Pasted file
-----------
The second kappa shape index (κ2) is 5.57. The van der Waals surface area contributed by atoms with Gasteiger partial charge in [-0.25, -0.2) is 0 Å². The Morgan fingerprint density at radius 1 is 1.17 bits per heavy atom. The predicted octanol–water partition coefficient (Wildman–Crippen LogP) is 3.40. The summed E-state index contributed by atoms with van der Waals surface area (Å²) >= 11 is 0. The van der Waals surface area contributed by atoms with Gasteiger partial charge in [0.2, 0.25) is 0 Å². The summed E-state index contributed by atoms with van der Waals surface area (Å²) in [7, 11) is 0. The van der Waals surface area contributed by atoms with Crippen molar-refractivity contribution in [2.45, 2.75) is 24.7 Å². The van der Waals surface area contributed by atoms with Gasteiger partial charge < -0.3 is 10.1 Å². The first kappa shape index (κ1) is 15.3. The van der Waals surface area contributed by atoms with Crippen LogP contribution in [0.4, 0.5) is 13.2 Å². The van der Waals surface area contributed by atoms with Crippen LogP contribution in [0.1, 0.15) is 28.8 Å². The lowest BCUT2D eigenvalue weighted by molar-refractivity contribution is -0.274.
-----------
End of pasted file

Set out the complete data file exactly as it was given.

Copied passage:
The second kappa shape index (κ2) is 5.57. The van der Waals surface area contributed by atoms with Gasteiger partial charge in [-0.25, -0.2) is 0 Å². The Morgan fingerprint density at radius 1 is 1.17 bits per heavy atom. The predicted octanol–water partition coefficient (Wildman–Crippen LogP) is 3.40. The summed E-state index contributed by atoms with van der Waals surface area (Å²) >= 11 is 0. The van der Waals surface area contributed by atoms with Gasteiger partial charge in [0.2, 0.25) is 0 Å². The summed E-state index contributed by atoms with van der Waals surface area (Å²) in [7, 11) is 0. The van der Waals surface area contributed by atoms with Crippen molar-refractivity contribution in [2.45, 2.75) is 24.7 Å². The van der Waals surface area contributed by atoms with Gasteiger partial charge < -0.3 is 10.1 Å². The first kappa shape index (κ1) is 15.3. The van der Waals surface area contributed by atoms with Crippen LogP contribution in [0.4, 0.5) is 13.2 Å². The van der Waals surface area contributed by atoms with Crippen LogP contribution in [0.1, 0.15) is 28.8 Å². The lowest BCUT2D eigenvalue weighted by molar-refractivity contribution is -0.274.